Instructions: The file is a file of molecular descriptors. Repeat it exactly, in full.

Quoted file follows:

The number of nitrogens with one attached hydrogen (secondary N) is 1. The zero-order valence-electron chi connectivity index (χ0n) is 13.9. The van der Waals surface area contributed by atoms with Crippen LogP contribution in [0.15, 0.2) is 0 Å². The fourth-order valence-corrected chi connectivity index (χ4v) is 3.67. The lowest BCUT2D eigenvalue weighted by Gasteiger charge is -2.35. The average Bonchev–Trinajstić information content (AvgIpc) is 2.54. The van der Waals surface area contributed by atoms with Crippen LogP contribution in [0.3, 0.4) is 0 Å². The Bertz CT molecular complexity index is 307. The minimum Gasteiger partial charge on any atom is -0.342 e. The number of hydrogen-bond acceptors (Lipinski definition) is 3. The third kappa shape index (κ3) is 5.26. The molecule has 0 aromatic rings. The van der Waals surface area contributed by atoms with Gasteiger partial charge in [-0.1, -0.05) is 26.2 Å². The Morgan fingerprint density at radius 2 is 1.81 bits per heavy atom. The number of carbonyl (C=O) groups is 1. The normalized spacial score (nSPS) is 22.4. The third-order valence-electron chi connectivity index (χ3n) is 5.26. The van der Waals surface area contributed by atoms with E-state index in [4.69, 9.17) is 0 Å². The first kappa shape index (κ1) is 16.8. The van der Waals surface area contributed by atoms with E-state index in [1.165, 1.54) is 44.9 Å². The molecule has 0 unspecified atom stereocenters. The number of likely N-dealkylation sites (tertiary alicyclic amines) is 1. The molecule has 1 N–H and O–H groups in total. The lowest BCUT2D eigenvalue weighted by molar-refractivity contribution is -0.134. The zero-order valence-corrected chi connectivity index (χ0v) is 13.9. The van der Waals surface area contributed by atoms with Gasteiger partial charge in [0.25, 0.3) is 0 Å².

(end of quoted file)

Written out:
The number of nitrogens with one attached hydrogen (secondary N) is 1. The zero-order valence-electron chi connectivity index (χ0n) is 13.9. The van der Waals surface area contributed by atoms with Crippen LogP contribution in [0.15, 0.2) is 0 Å². The fourth-order valence-corrected chi connectivity index (χ4v) is 3.67. The lowest BCUT2D eigenvalue weighted by Gasteiger charge is -2.35. The average Bonchev–Trinajstić information content (AvgIpc) is 2.54. The van der Waals surface area contributed by atoms with Crippen LogP contribution in [0.3, 0.4) is 0 Å². The Bertz CT molecular complexity index is 307. The minimum Gasteiger partial charge on any atom is -0.342 e. The number of hydrogen-bond acceptors (Lipinski definition) is 3. The third kappa shape index (κ3) is 5.26. The molecule has 0 aromatic rings. The van der Waals surface area contributed by atoms with Gasteiger partial charge in [-0.1, -0.05) is 26.2 Å². The Morgan fingerprint density at radius 2 is 1.81 bits per heavy atom. The number of carbonyl (C=O) groups is 1. The normalized spacial score (nSPS) is 22.4. The third-order valence-electron chi connectivity index (χ3n) is 5.26. The van der Waals surface area contributed by atoms with E-state index in [4.69, 9.17) is 0 Å². The first kappa shape index (κ1) is 16.8. The van der Waals surface area contributed by atoms with E-state index in [1.165, 1.54) is 44.9 Å². The molecule has 0 unspecified atom stereocenters. The number of likely N-dealkylation sites (tertiary alicyclic amines) is 1. The molecule has 1 N–H and O–H groups in total. The lowest BCUT2D eigenvalue weighted by molar-refractivity contribution is -0.134. The zero-order valence-corrected chi connectivity index (χ0v) is 13.9. The van der Waals surface area contributed by atoms with Gasteiger partial charge in [0.25, 0.3) is 0 Å².